“How can I reach more customers?”
“How can I get the word out?”
“How can I tell a different story?”

If you don’t have [enough] sales, it must be a promotional problem, right? “If only more people knew about what I have to offer, I would be doing alright.”

Could it be that, instead of an outreach problem, you have an inner reach problem? That what you’ve created isn’t the full extent of what you have to offer?

Could it be that it’s the product that needs changing and not the promotional plan?

While you’re looking to place the burden on the right tactic or promotional channel, the people who are taking notice aren’t buying either. Sure, it could be the price, the copy, the positioning, the reach. And yes, a bigger list and greater market reach certainly help. But could it be the product? It’s likely to be one of the last things you consider.

Recently, Mark Silver wrote about an experience with two different local businesses. He very much values working with small, independent, local businesses. But in both scenarios it appeared that the bigger box store option was going to win out. While a certain set of values was pushing him to settle for what the local businesses had to offer, another set of his values (quality & fit) pushed him to go with the more efficacious offer.

Similarly, Danielle Maveal, from Etsy, asked Megan and I after our talk on pricing, “When do you stop thinking about price and position and start talking about the product?”

In other words, what happens when it’s the product that’s the problem?

This question is especially important in terms of purpose- & values-driven businesses. It’s also incredibly awkward to talk about because if I tell you that the product is the problem, you may hear “you are the problem.”

You raise the handmade, local, or independent flag but does that mean you deserve special consideration? No. While those categories are exceptionally important to me, quality, fit, and value will always be more important.

I will buy a product and spend what I need to to get what I want, what truly works for me.

Mark says:

Your business can be a winner if it has both: you’re effective AND you strongly reflect the most-cared about values of your clients.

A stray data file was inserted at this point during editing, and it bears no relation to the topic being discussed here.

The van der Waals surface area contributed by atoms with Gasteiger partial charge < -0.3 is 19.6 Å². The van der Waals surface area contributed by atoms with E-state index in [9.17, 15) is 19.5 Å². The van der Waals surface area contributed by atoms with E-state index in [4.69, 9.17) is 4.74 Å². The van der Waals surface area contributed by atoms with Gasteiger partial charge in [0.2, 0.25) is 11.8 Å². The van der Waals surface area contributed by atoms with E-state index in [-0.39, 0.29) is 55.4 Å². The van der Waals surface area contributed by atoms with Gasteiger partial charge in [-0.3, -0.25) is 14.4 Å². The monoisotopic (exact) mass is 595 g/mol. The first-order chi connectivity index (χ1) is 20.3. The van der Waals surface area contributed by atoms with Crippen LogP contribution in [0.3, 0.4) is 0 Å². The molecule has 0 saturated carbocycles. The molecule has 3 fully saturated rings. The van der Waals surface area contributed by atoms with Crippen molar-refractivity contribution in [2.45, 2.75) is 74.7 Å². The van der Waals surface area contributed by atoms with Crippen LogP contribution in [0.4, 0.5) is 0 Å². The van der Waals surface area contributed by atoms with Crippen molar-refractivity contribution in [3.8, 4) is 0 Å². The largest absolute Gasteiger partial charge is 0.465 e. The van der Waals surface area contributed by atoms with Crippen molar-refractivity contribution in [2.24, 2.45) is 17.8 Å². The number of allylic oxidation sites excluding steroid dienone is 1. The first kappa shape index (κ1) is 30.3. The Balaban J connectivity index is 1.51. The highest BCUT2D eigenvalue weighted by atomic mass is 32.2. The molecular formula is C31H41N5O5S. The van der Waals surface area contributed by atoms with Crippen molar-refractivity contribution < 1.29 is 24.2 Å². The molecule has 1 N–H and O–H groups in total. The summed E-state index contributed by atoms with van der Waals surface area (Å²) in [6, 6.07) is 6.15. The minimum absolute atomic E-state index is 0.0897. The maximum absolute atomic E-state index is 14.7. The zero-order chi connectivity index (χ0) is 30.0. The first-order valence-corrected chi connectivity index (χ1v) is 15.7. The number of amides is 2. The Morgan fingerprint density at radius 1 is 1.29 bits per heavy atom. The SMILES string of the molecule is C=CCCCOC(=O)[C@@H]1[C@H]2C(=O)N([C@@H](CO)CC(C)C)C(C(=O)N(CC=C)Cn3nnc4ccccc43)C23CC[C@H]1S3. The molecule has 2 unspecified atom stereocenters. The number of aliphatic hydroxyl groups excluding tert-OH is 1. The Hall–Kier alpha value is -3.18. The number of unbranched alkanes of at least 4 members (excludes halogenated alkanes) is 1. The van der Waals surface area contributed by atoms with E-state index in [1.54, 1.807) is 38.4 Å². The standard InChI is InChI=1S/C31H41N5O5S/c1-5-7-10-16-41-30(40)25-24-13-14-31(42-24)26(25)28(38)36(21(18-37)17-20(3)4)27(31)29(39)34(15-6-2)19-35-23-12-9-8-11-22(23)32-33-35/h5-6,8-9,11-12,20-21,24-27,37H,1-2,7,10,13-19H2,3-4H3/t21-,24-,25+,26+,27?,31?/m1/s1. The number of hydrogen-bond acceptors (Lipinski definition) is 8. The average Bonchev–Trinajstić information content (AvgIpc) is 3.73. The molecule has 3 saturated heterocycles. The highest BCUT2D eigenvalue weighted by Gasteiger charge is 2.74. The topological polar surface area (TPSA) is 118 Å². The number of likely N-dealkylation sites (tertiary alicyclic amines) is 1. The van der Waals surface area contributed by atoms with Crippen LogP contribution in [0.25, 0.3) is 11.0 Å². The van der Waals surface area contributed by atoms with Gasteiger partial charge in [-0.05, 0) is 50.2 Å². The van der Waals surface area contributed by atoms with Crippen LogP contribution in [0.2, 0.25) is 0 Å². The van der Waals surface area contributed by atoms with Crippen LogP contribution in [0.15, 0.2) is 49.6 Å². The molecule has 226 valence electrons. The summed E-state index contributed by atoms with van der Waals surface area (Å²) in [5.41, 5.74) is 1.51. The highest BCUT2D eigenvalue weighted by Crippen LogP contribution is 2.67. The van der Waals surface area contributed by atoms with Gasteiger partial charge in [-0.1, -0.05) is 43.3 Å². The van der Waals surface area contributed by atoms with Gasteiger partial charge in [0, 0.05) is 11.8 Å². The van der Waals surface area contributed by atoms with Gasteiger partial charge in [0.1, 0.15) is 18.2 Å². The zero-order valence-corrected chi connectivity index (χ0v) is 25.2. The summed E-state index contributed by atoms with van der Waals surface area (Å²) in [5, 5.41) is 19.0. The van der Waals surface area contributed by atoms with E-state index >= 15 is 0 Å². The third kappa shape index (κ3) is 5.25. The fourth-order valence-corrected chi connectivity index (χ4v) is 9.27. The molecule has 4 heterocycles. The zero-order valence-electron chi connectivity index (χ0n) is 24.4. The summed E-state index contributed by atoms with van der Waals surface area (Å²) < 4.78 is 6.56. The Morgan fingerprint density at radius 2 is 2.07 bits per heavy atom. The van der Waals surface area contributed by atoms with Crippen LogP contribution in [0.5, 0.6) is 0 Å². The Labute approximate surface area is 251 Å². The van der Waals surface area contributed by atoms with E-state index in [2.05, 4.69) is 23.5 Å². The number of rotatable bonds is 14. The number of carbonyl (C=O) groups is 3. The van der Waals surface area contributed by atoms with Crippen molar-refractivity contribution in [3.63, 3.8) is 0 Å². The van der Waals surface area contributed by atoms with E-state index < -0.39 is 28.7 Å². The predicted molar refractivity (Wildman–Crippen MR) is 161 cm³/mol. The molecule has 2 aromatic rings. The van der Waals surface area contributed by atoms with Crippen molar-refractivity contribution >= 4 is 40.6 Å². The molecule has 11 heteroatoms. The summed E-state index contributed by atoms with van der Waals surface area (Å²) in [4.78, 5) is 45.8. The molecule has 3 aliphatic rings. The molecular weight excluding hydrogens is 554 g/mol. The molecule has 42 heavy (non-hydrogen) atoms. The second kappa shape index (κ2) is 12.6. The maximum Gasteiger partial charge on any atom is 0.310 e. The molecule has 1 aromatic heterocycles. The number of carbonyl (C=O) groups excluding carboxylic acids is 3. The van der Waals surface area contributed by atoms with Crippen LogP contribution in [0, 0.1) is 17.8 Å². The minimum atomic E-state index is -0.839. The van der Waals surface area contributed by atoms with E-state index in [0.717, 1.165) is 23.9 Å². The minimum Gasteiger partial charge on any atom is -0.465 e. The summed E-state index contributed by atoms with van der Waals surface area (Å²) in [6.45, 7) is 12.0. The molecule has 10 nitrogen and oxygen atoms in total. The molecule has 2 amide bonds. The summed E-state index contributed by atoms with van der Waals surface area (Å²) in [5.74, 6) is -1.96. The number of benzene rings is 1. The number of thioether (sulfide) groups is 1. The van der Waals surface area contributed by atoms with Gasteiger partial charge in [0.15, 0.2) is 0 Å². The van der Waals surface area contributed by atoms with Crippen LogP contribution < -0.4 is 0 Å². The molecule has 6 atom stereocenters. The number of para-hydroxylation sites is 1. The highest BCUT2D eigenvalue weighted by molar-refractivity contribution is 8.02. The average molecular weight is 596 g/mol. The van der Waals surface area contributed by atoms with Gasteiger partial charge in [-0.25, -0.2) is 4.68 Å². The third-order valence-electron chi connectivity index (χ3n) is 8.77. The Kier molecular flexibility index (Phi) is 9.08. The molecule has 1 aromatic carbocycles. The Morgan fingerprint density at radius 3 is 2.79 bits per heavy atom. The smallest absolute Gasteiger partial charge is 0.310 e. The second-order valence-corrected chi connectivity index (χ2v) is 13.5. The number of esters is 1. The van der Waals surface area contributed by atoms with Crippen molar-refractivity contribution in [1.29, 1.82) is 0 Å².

“Handmade,” “local,” and “independent” are important value add-ons. They reinforce my buying decision and make me feel good about the money I’m spending. But they won’t change my mind.

As an advocate for conscious consumption, I don’t want consumers to make a buying decision based on the label any more than I do based on a low price.

So before you ask “how to get the word out,” make sure you have clear answers to these questions:

1.) Is my product or service specially designed for the consumer I am aiming to reach? Microbusinesses are better positioned & equipped for making design or experience decisions for their specialty customers. If you don’t know your customer well enough to make those decisions, you need to spend serious time getting to know them.

2.) Is what I’m offering that different from what can be purchased elsewhere? Do serious market research. Know what is on the market and know how you stack up in terms of your customers needs. No excuses.

3.) What precise need does my product or service fill? Every product or service fills a need (though not every need is universal). Don’t pretend yours doesn’t. Know it & name it.

4.) Does my product or service exceed the [quality, convenience, ease of use, etc…] of what’s currently available? Understand how your product or service is innovative within its market. You don’t need to reinvent the wheel but you should have a handle on what’s fresh about what you’re offering.

It’s hard to get the word out about something unremarkable. It’s near impossible to market something that doesn’t have a clear selling point. The real key to thriving as a local, independent, or artisan business is to not be a reasonable facsimile of the big guys.

The key is to use your agility, attention to detail, and intimate relationship to the customer to create something truly great for the people you serve.

No strategy for “getting the word out” will work until you do.